The olden days?

As a diversion from my layout design travails, I came across some historic model railway designs on RMWeb, that are worth reposting.

The Larpool and Easington (or was it Easington and Larpool) railway appears in the Railway Modeller sometime in the 1960’s.  It was a TT gauge industrial light railway, built in two small boxes that could be clipped together for transport.

Quite a modern idea, for a portable line.  Perhaps the interesting thing about this little line was the lack of fiddle yard.  OK, the stock on the line was limited (and this could have been an advantage in a time and scale with limited stock available off the shelf), but you have both end of the line modelled, and can operate it as a real railway.

On a far grander scale, an RMWeb thread discussed an old layout presented in the late-lamented Model Railway Constructor.  This dates from rather later, but still the same sort of era.  The following text caught my eye:

‘Compared with the normal fiddle yard, a concealed return loop maintains more convincingly the illusion of ‘romantic places’ far afield – especially if it has more than one track, so that the last train down is never the first train back, and even more so if it works automatically.  For then, when a train runs ‘off the map’ it is not only out of sight but also, out of mind:  no one can recall what trains are hibernating in the tunnel, waiting to reappear at the scheduled time.  And since what had been a down Tunbridge Wells was liable to emerge, considerably later, as an up East Grinstead, and since in the meantime the Croydon operator had to make other movements, the illusion that a train really had been where it was due to go was nearly complete.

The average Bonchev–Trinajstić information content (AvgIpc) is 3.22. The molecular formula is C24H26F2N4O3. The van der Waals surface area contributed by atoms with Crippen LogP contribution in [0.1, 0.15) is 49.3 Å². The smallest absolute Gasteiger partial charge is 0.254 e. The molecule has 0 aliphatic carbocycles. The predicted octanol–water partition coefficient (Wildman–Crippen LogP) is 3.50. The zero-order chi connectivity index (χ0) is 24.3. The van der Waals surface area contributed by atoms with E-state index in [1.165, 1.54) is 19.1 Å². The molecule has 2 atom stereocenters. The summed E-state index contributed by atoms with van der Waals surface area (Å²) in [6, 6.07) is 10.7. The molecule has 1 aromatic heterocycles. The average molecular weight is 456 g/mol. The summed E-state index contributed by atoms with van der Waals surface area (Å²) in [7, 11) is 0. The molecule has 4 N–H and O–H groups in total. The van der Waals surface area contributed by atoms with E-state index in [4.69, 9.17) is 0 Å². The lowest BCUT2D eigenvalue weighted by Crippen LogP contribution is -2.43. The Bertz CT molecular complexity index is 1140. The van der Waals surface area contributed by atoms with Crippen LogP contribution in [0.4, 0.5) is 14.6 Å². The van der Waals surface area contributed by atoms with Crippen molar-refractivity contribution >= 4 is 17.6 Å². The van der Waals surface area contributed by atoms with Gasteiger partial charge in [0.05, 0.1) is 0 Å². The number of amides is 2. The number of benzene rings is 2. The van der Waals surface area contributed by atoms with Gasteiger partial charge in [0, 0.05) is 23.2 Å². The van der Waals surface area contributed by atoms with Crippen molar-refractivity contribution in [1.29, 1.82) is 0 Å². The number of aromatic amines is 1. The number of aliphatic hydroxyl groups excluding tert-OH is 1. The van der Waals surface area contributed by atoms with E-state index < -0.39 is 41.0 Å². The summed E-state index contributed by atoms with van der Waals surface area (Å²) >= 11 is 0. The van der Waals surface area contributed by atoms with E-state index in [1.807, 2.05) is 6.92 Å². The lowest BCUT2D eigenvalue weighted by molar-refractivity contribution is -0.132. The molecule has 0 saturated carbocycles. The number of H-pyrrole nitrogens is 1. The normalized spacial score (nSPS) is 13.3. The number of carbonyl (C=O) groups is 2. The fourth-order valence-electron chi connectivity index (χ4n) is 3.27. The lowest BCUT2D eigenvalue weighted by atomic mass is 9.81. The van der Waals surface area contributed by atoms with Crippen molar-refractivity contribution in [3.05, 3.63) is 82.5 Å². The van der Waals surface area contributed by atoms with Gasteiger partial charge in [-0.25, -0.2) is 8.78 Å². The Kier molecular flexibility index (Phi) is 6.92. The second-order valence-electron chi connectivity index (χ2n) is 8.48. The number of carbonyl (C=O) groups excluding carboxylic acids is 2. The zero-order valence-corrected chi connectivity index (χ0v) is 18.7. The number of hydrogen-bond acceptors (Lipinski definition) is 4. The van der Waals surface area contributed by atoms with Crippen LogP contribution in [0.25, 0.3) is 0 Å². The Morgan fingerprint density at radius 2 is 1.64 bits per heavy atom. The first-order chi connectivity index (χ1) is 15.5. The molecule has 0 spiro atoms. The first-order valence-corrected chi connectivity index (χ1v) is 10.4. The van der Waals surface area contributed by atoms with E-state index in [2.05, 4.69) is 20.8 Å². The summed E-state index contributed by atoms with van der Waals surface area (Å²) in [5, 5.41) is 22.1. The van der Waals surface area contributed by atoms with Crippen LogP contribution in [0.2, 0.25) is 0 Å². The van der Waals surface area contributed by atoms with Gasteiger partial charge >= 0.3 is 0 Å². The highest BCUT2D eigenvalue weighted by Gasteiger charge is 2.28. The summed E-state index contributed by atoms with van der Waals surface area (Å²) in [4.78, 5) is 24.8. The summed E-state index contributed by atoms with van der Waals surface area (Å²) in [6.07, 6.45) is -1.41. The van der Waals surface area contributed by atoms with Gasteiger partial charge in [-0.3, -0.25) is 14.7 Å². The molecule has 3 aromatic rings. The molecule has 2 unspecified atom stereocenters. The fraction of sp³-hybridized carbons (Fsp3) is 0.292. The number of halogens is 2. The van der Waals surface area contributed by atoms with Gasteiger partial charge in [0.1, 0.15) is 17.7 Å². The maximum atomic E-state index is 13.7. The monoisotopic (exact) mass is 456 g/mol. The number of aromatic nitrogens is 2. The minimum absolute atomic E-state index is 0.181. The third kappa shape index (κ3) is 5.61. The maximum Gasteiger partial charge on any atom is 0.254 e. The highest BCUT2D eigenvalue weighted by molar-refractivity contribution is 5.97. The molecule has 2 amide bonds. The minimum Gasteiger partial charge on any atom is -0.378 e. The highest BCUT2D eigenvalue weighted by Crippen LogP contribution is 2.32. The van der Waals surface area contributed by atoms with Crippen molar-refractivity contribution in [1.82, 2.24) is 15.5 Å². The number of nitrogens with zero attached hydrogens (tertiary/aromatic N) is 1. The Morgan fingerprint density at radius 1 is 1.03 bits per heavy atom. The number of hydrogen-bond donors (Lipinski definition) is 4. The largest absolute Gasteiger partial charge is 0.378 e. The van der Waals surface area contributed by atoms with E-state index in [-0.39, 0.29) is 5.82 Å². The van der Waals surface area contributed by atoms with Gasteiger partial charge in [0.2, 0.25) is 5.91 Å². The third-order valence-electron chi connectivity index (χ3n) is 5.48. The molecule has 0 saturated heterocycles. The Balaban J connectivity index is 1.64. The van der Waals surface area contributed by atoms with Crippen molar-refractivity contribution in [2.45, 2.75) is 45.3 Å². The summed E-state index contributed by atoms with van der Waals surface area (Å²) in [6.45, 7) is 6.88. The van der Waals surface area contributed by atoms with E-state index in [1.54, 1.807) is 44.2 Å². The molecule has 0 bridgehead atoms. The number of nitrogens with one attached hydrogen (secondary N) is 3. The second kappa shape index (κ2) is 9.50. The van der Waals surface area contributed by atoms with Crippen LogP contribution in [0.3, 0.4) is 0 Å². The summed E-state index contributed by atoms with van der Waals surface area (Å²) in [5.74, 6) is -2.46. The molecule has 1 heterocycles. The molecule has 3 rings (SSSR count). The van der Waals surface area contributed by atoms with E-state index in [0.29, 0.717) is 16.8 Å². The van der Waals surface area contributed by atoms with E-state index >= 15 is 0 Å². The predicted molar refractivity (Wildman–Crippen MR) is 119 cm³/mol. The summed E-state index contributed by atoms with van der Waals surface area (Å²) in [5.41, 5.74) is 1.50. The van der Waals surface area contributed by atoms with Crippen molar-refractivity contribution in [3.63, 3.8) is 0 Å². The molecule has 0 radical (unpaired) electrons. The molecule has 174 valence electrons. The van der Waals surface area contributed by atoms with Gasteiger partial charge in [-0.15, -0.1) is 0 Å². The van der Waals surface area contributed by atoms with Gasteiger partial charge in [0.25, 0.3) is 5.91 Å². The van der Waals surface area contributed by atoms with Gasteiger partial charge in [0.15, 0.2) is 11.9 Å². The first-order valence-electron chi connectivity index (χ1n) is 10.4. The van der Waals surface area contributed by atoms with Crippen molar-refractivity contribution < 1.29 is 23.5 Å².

By contrast, a fiddle yard – even if hidden from public view – can never deceive the owner or his fellow operators:  it can be all right for exhibitions, but falls down badly as an attempt at private illusion’.

Apologies for the quality of the three diagrams below, that show the layout.  I think they put the concept across.

Now all these stations are way smaller that the real thing – especially Clapham Junction – but the layout does allow you to run a train service over ‘miles’ of main line.  It’s a completely different approach to our recent trend to small station to fiddle yard models.  These, I suspect, have partly appeared due to flats and smaller houses and no spare railway room or room for a garden shed.  And, of course, there is a move to more realism in all aspects of modelling.  But this railway is fun, and I guess that’s really what our hobby is all about.

This sort of approach won’t appeal to everyone.  But perhaps we need to broaden our design ideas a little.  The writer of the thread on RMWeb was building something similar, extending his original ‘Victoria + fiddleyard’ layout.  I suspect it’s going to give him a lot of pleasure…..

About snitchthebudgie

Secretary of the East Surrey N Gauge railway club
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